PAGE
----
Upper Extremity Functional Index (UEFI)
Assesses the functional impairment caused by upper limb disability and pain.
You can find more information about the model and its interpretation in the text below the calculator.
The UEFI evaluates how much impact the upper limb disability degree and pain have on the performing of activities of daily living in patients with a diagnosed impairment of the shoulder, elbow, wrist or hand.
Each of the 20 activities from the index is awarded a number of points, depending on how difficult to perform the subject perceives that activity.
The final UEFI score ranges between 0 and 80 points. Scores closer to 0 indicate severe limitation whilst scores closer to 80 indicate very little to no limitation.
The significant change between two subsequent evaluation is set at 9 points.
4. Strengths and weaknesses of the model
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The upper extremity functional index evaluates the impairment the subject perceives they encounter when performing 20 types of activities of daily living. The UEFI is addressed to patients diagnosed with orthopaedic conditions that affect the upper limb (shoulder, elbow, wrist or hand).
The following instruction needs to be provided before the questionnaire is administered:
“We are interested in knowing whether you are having any difficulty at all with the activities listed below because of your upper limb problem for which you are currently seeking attention. Please provide an answer for each activity.
Today, do you or would you have any difficulty at all with:”
The 20 activities included in the UEFI are listed in the following table:
|1. Any of your usual work, housework, or school activities;
2. Your usual hobbies, recreational or sporting activities;
3. Lifting a bag of groceries to waist level;
4. Lifting a bag of groceries above your head;
5. Grooming your hair;
6. Pushing up on your hands (eg, from bathtub or chair);
7. Preparing food (eg, peeling, cutting);
9. Vacuuming, sweeping or raking;
|11. Doing up buttons;
12. Using tools or appliances;
13. Opening doors;
15. Tying or lacing shoes;
17. Laundering clothes (eg, washing, ironing, folding);
18. Opening a jar;
19. Throwing a ball;
20. Carrying a small suitcase with your affected limb.
There are other similar disability and pain evaluation questionnaires that evaluate the quality of life, such as the Shoulder Pain And Disability Index (SPADI) or the Expanded Disability Status Scale (EDSS).
Each of the 20 actions in the UEFI is evaluated on a 5-point scale that refers to the perceived difficulty in performing the mentioned action:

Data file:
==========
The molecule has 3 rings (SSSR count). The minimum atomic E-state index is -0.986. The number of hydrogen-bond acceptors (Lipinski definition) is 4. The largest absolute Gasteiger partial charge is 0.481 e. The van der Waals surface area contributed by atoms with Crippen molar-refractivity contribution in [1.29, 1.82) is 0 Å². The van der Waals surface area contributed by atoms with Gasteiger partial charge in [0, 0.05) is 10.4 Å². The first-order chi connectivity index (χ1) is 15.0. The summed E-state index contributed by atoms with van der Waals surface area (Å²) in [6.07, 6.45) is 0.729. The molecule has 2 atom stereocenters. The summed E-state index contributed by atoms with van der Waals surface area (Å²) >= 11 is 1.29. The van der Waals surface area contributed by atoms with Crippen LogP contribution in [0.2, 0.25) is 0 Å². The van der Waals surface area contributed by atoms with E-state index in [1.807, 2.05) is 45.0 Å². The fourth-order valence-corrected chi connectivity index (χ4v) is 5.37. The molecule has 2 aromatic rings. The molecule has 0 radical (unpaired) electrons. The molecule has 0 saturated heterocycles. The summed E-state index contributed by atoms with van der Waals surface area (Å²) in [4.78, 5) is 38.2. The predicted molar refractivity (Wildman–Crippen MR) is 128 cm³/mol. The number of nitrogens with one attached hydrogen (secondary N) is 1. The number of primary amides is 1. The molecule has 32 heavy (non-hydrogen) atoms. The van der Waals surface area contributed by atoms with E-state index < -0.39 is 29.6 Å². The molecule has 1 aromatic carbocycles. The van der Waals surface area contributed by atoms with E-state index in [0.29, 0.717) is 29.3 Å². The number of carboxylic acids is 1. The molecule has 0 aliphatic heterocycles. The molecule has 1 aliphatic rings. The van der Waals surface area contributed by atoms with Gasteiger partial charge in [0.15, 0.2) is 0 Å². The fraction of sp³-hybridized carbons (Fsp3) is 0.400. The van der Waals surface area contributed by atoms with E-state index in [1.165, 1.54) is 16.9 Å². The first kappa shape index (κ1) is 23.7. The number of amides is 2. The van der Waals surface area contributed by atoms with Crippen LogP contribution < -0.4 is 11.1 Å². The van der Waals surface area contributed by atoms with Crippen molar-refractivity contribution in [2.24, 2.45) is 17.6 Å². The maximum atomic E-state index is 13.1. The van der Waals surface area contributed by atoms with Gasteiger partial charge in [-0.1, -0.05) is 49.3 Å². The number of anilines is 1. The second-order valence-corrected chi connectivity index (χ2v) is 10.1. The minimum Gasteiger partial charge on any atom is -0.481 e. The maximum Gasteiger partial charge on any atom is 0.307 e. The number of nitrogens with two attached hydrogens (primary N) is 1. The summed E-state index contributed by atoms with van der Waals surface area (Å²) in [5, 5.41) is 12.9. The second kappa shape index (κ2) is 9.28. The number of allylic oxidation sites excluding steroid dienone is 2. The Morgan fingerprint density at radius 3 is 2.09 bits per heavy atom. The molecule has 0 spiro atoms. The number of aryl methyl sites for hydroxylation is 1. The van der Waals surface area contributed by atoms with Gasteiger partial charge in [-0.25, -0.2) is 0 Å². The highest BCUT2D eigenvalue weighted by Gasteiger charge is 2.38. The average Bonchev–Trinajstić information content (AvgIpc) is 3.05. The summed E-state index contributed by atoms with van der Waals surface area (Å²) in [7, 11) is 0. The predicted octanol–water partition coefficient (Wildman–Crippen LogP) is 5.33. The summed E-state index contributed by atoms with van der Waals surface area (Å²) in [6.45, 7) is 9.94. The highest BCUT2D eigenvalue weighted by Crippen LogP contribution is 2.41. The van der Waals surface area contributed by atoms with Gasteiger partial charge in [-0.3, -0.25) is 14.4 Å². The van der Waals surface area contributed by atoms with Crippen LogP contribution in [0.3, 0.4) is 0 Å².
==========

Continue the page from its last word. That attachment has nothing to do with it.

■ Extreme difficulty or unable to perform activity (0 points);
■ Quite a bit of difficulty (1 point);
■ Moderate difficulty (2 points);
■ A little bit of difficulty (3 points);
■ No difficulty (4 points).
The overall UEFI result ranges between 0 and 80, where 0 indicates most severe limitation and 80 suggests least limitation.
The UEFI model does not provide any specific cut off points that could classify the upper limb disability degree, however, a minimal detectable change of 9 points is provided.
This means that for improvement or deterioration to be considered, between two subsequent evaluations, the scores must differ by at least 9 points.
Strengths and weaknesses of the model
The UEFI is based on a 2001 study by Stratford et al. and allows a simple identification of the level of functional impairment patients with upper limb ortopedic conditions suffer from. The index is easy to administer and to score.
The test-retest reliability coefficient was found to be 0.95 with an internal consistency of 0.94. The UEFI has also been validated in numerous studies.
On the other hand, the UEFI has been criticised for failing to provide insight into the underlying cause of difficulties encountered in specific actions and the fact that it does not offer an exhaustive severity classification.
Some of the activities in the index were also deemed to be too broad. The index is said to encourage both patient and assessor subjectivity, the first because the index is self-report and depends on patient perception of said difficulties and the second because of the lack of severity cut-offs.
Stratford P, Binkley J, Stratford D. Development and initial validation of the upper extremity functional index. Physiotherapy Canada. 2001; 53(4):259-67.
Chesworth BM et al. Reliability and Validity of Two Versions of the Upper Extremity Functional Index. Physiother Can. 2014; 66(3): 243–253.
1. Liebenson C. (2007) Rehabilitation of the spine: A practitioner’s manual. Baltimore, MD: Lippincott Williams & Wilkins.
2. Gabel CP, Michener LA, Burkett B, Neller A. The Upper Limb Functional Index: development and determination of reliability, validity, and responsiveness. J Hand Ther. 2006; 19(3):328-48; quiz 349.
No. Of Items: 20
Year Of Study: 2001
Published On: July 16, 2017 · 08:10 AM
Last Checked: July 16, 2017
Next Review: July 16, 2023